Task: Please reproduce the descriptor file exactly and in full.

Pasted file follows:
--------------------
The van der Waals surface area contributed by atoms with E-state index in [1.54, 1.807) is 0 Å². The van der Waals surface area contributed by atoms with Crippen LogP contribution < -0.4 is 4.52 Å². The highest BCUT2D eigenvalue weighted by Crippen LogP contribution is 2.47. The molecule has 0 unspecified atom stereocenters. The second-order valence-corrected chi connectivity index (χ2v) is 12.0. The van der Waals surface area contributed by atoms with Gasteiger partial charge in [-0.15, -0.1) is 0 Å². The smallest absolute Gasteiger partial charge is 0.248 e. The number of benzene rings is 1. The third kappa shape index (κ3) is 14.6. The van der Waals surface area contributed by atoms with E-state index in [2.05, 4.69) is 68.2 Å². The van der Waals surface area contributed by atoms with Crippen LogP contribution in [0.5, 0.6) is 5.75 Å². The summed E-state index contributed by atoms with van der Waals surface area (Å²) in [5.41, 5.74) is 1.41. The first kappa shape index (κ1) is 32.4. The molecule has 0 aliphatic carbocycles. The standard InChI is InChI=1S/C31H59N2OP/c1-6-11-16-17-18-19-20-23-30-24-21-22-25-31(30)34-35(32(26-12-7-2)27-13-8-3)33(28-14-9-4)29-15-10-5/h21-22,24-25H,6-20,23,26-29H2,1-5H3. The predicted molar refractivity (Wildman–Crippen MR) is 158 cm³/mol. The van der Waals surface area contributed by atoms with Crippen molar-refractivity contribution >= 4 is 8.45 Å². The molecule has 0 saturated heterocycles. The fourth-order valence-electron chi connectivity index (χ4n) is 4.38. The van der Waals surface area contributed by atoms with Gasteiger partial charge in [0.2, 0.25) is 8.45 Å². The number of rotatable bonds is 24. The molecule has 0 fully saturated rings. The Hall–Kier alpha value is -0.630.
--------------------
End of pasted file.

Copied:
The van der Waals surface area contributed by atoms with E-state index in [1.54, 1.807) is 0 Å². The van der Waals surface area contributed by atoms with Crippen LogP contribution < -0.4 is 4.52 Å². The highest BCUT2D eigenvalue weighted by Crippen LogP contribution is 2.47. The molecule has 0 unspecified atom stereocenters. The second-order valence-corrected chi connectivity index (χ2v) is 12.0. The van der Waals surface area contributed by atoms with Gasteiger partial charge in [-0.15, -0.1) is 0 Å². The smallest absolute Gasteiger partial charge is 0.248 e. The number of benzene rings is 1. The third kappa shape index (κ3) is 14.6. The van der Waals surface area contributed by atoms with E-state index in [2.05, 4.69) is 68.2 Å². The van der Waals surface area contributed by atoms with Crippen LogP contribution in [0.5, 0.6) is 5.75 Å². The summed E-state index contributed by atoms with van der Waals surface area (Å²) in [5.41, 5.74) is 1.41. The first kappa shape index (κ1) is 32.4. The molecule has 0 aliphatic carbocycles. The standard InChI is InChI=1S/C31H59N2OP/c1-6-11-16-17-18-19-20-23-30-24-21-22-25-31(30)34-35(32(26-12-7-2)27-13-8-3)33(28-14-9-4)29-15-10-5/h21-22,24-25H,6-20,23,26-29H2,1-5H3. The predicted molar refractivity (Wildman–Crippen MR) is 158 cm³/mol. The van der Waals surface area contributed by atoms with Crippen molar-refractivity contribution >= 4 is 8.45 Å². The molecule has 0 saturated heterocycles. The fourth-order valence-electron chi connectivity index (χ4n) is 4.38. The van der Waals surface area contributed by atoms with Gasteiger partial charge in [0.2, 0.25) is 8.45 Å². The number of rotatable bonds is 24. The molecule has 0 fully saturated rings. The Hall–Kier alpha value is -0.630.